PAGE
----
NORMAL SHIFT KEY
Incredible build quality, excellent mechanical switches.
TINY SHIFT KEY
Lack of extra features, short right shift key makes typing difficult.
If the SteelSeries 6Gv2 looks familiar to you, it’s probably because you’re already familiar with the 7G, SteelSeries’ flagship mechanical-key keyboard. SteelSeries didn’t update the 7G this year, and it’s still the company’s top-of-the-line model. The 6Gv2 is essentially a more aggressively priced (around $100, versus around $150) version of the same keyboard with a few features stripped out.
The reason that the 6Gv2 looks nearly identical to the 7G is that it keeps all of the physical features that make its big brother a monster gaming keyboard. The keys use gold-plated mechanical switches with huge travel and no click. You don’t have to press a key all the way down for it to register though, so you can either press the keys lightly and quickly, or slam them down, depending on your gaming style and/or current K/D ratio. We’ve always loved the 7G for gaming, although we’ve found that the no-click mechanical switches make the keyboard hard to do a lot of fast typing on.
Visually, the 6Gv2 is almost completely identical to the older 7G model.
Also intact is the 7G’s amazing build quality. Made with metal-infused plastic and built on a solid-metal plate, the 6Gv2 could serve double-duty as a battering ram. Also, the keys are easy to remove, wash, and put back into place. In other words, you won’t have to replace it any time soon.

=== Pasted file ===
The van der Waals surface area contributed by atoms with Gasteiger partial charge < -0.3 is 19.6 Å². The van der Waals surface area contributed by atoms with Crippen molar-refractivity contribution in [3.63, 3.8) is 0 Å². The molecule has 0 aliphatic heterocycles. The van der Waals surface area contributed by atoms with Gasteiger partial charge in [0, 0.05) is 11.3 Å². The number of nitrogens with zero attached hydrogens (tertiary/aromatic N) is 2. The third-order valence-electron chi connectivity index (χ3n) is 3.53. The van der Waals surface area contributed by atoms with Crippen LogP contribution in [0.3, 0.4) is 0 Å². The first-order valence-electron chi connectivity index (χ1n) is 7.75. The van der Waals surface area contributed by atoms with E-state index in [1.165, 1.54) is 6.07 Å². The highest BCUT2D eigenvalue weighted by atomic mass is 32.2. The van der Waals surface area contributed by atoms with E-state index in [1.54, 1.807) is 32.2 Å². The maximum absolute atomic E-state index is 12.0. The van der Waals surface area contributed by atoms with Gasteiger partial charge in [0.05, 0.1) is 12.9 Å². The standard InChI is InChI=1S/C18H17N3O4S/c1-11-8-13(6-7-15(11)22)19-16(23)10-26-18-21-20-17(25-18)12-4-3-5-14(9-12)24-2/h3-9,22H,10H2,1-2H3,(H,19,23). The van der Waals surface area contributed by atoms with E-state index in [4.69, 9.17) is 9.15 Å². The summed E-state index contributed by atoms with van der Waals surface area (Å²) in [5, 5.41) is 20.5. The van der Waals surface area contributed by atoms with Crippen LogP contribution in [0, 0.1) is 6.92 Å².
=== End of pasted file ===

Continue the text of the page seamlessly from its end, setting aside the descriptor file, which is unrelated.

So, all that good stuff is still the same. What do you give up? Two things. First, the 6Gv2 doesn’t have a USB or audio pass-through. We can live with that. Second, for some reason, the 6Gv2 is missing about 50 percent of a right shift key. It’s about the size of your standard control key, and is flush with the right side of the enter key. This means that trying to type a capital Y with your right hand alone lies somewhere between a difficult act of contortion and a physical impossibility, depending on your hand size. Who knows the motivation behind this decision—but it’s obnoxious and very difficult to adapt to. On the plus side, the 6Gv2 now has a full-sized backspace key.
Otherwise, our only beef with the 6Gv2 is the same as with the 7G—owing to its super-austere design, it doesn’t have some of the features you’d like in a gaming keyboard. Sure, we don’t really need a billion macro keys, or a dedicated media controller, but it is useful to have access to at least a few recordable buttons.